In the Workshop: Collaborative Multisensory Ethnography of Musical Instrument Making
- Juliet Glazer and Giovanni Cestino
- Department of Music, School of Arts & Sciences
Student Creative Production Grant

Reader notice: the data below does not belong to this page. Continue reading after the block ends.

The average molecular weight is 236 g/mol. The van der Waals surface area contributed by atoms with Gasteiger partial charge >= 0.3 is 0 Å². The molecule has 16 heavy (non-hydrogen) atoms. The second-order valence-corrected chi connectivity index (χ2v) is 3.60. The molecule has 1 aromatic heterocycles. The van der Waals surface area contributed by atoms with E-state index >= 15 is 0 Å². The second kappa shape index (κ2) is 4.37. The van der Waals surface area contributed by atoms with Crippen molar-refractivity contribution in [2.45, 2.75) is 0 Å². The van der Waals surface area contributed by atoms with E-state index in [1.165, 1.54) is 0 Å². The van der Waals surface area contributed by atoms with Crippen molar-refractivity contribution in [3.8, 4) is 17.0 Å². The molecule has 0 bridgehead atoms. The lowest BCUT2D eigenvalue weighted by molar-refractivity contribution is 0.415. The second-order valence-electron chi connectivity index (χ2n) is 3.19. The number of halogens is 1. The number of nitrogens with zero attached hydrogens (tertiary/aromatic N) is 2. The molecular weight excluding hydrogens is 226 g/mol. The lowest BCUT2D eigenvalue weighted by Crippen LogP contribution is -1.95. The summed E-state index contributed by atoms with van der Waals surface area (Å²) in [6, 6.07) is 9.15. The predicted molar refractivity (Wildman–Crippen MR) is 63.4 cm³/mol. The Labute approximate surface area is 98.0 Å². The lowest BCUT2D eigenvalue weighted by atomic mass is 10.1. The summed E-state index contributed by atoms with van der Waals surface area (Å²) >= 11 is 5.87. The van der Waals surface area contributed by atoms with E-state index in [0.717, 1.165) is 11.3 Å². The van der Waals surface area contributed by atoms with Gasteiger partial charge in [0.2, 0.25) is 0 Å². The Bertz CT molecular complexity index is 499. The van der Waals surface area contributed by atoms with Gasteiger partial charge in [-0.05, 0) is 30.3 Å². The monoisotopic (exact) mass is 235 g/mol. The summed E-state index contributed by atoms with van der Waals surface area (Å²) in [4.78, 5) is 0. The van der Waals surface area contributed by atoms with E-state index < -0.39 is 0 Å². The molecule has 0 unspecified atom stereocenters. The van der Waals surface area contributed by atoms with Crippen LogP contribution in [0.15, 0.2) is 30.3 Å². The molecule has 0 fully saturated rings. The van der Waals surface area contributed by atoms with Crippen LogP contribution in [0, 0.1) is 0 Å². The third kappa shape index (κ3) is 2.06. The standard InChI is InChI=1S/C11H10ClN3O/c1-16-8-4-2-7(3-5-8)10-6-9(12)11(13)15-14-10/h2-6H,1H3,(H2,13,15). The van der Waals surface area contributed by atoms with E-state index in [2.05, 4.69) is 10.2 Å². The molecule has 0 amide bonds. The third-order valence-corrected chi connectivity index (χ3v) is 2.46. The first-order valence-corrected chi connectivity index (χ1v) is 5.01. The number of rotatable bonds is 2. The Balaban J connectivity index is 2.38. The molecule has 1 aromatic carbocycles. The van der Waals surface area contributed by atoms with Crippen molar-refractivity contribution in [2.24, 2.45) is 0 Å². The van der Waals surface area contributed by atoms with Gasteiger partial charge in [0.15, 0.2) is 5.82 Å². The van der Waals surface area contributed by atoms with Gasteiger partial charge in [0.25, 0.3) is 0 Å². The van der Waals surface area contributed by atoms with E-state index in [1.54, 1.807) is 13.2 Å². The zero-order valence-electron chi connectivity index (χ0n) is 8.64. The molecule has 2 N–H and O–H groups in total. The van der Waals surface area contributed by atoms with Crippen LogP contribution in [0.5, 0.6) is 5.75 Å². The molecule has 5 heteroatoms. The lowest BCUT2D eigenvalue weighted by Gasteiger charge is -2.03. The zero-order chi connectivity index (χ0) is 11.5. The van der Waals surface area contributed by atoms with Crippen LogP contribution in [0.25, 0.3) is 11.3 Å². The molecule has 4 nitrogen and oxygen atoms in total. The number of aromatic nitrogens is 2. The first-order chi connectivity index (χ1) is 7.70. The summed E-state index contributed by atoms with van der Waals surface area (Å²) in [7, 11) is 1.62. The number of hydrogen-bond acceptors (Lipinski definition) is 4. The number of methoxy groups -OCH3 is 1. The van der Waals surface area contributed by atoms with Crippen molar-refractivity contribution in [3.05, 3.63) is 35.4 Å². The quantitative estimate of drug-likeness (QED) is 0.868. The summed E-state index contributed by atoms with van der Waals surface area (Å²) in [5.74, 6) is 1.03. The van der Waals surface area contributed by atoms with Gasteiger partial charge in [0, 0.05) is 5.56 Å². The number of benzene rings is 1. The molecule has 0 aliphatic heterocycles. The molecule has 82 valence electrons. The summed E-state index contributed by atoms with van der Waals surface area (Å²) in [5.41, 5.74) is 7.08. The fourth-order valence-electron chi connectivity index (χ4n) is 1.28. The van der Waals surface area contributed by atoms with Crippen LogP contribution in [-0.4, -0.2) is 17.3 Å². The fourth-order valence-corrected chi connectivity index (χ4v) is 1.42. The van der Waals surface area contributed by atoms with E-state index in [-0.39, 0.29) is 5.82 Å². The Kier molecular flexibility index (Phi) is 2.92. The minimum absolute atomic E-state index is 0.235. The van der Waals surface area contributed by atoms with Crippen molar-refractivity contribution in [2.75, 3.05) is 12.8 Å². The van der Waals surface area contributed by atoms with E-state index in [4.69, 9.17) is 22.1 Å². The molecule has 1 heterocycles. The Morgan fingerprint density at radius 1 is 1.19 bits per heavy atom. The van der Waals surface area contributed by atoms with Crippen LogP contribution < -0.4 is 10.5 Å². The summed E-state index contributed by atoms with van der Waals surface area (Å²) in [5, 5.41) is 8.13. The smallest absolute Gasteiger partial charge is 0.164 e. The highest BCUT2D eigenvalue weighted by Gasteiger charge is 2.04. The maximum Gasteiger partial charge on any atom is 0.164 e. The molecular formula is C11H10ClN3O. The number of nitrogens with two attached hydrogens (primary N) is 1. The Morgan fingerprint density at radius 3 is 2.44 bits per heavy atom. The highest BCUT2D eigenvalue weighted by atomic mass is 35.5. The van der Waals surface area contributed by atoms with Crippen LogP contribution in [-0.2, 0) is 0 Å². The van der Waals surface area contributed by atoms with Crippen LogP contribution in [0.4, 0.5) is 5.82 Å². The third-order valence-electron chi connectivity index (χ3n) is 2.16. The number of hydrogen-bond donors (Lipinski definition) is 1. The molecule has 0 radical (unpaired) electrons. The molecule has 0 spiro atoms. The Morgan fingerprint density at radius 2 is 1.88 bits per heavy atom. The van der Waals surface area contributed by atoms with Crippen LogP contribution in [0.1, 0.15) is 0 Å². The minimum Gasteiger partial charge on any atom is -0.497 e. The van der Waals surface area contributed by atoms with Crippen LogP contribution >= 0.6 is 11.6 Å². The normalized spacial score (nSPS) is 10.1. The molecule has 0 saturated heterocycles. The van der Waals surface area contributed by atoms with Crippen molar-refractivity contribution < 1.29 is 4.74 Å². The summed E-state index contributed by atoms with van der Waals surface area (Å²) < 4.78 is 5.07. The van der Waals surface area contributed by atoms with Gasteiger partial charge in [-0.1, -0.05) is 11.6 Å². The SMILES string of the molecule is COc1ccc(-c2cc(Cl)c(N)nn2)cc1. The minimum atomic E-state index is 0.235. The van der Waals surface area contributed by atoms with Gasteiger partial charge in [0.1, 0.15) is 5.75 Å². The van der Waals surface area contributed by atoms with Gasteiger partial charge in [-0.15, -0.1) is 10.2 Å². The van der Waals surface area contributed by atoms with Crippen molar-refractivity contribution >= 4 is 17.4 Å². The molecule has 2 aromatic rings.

In the Workshop: Collaborative Multisensory Ethnography of Musical Instrument Making experiments with audiovisual research and presentation methods to explore the multisensory relationships that makers of violins, violas, and cellos forge with the materials, tools, and sonic possibilities they craft. Many contemporary makers of violins, violas, and cellos working around the world aim to craft instruments that closely resemble those made in the seventeenth and eighteenth centuries Cremona, Italy. While they strive to create historically accurate copies, they increasingly use new and high-tech tools to do so. In Juliet Glazer’s ethnographic dissertation research on violinmakers in Italy and the United States, she has learned that makers spend much of their time crafting and refashioning tools: sharpening blades, making wooden jigs, programming CNC machines, even designing and building tools suited to the needs of their individual bodies, workspaces, and tasks. The first thing violinmaking students learn is not how to carve wood, but how to sharpen blades. Glazer and her collaborator Giovanni Cestino probe these phenomena with questions inspired by new materialist political philosophy (Miller 2005; Bennett 2010) and the cognitive science of tool use (Malafouris 2016): How do violinmakers theorize the relationships between tool, body, and seemingly immaterial sound? What might violinmaking sound and look like from the tool’s perspective? They propose to build on audiovisual ethnographic methods (Feld and Brenneis 2004; Ferrarini and Scaldaferri 2020) to address these questions through the creation of two short films of approximately fifteen minutes each: one composed from interviews with violinmakers and film footage of makers at work, and one composed from experimental audio and film recordings that engage the tools’ perspectives.